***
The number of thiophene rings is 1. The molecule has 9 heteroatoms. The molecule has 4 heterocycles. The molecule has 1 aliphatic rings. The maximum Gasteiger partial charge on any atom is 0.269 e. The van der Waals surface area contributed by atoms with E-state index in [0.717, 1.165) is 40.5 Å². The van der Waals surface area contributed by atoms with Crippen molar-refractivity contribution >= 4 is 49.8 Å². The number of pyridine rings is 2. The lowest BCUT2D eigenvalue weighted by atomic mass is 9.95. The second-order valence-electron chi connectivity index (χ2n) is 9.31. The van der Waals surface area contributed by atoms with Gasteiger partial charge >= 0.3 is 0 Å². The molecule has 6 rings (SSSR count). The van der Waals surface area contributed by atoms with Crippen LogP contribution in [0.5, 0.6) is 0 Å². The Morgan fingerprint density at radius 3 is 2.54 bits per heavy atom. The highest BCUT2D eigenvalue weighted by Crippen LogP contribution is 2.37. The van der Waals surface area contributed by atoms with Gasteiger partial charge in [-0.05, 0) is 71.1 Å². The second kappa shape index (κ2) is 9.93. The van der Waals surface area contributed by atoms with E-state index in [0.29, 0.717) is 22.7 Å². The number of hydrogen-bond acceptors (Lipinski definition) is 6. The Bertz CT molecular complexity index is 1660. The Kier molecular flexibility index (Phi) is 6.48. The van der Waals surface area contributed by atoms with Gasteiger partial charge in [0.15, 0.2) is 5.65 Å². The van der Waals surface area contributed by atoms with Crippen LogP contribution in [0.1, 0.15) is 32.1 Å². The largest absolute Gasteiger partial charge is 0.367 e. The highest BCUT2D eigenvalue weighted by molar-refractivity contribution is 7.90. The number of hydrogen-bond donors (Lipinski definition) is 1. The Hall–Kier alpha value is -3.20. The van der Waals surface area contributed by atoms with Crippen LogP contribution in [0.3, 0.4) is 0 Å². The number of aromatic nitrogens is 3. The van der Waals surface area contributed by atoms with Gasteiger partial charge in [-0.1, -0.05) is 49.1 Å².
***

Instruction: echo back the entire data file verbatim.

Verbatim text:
The number of thiophene rings is 1. The molecule has 9 heteroatoms. The molecule has 4 heterocycles. The molecule has 1 aliphatic rings. The maximum Gasteiger partial charge on any atom is 0.269 e. The van der Waals surface area contributed by atoms with E-state index in [0.717, 1.165) is 40.5 Å². The van der Waals surface area contributed by atoms with Crippen molar-refractivity contribution >= 4 is 49.8 Å². The number of pyridine rings is 2. The lowest BCUT2D eigenvalue weighted by atomic mass is 9.95. The second-order valence-electron chi connectivity index (χ2n) is 9.31. The van der Waals surface area contributed by atoms with Gasteiger partial charge >= 0.3 is 0 Å². The molecule has 6 rings (SSSR count). The van der Waals surface area contributed by atoms with Crippen LogP contribution in [0.5, 0.6) is 0 Å². The Morgan fingerprint density at radius 3 is 2.54 bits per heavy atom. The highest BCUT2D eigenvalue weighted by Crippen LogP contribution is 2.37. The van der Waals surface area contributed by atoms with Gasteiger partial charge in [-0.05, 0) is 71.1 Å². The second kappa shape index (κ2) is 9.93. The van der Waals surface area contributed by atoms with E-state index in [0.29, 0.717) is 22.7 Å². The number of hydrogen-bond acceptors (Lipinski definition) is 6. The Bertz CT molecular complexity index is 1660. The Kier molecular flexibility index (Phi) is 6.48. The van der Waals surface area contributed by atoms with Gasteiger partial charge in [0.15, 0.2) is 5.65 Å². The van der Waals surface area contributed by atoms with Crippen LogP contribution in [0.1, 0.15) is 32.1 Å². The largest absolute Gasteiger partial charge is 0.367 e. The highest BCUT2D eigenvalue weighted by molar-refractivity contribution is 7.90. The number of hydrogen-bond donors (Lipinski definition) is 1. The Hall–Kier alpha value is -3.20. The van der Waals surface area contributed by atoms with Crippen LogP contribution in [0.3, 0.4) is 0 Å². The number of aromatic nitrogens is 3. The van der Waals surface area contributed by atoms with Gasteiger partial charge in [-0.1, -0.05) is 49.1 Å².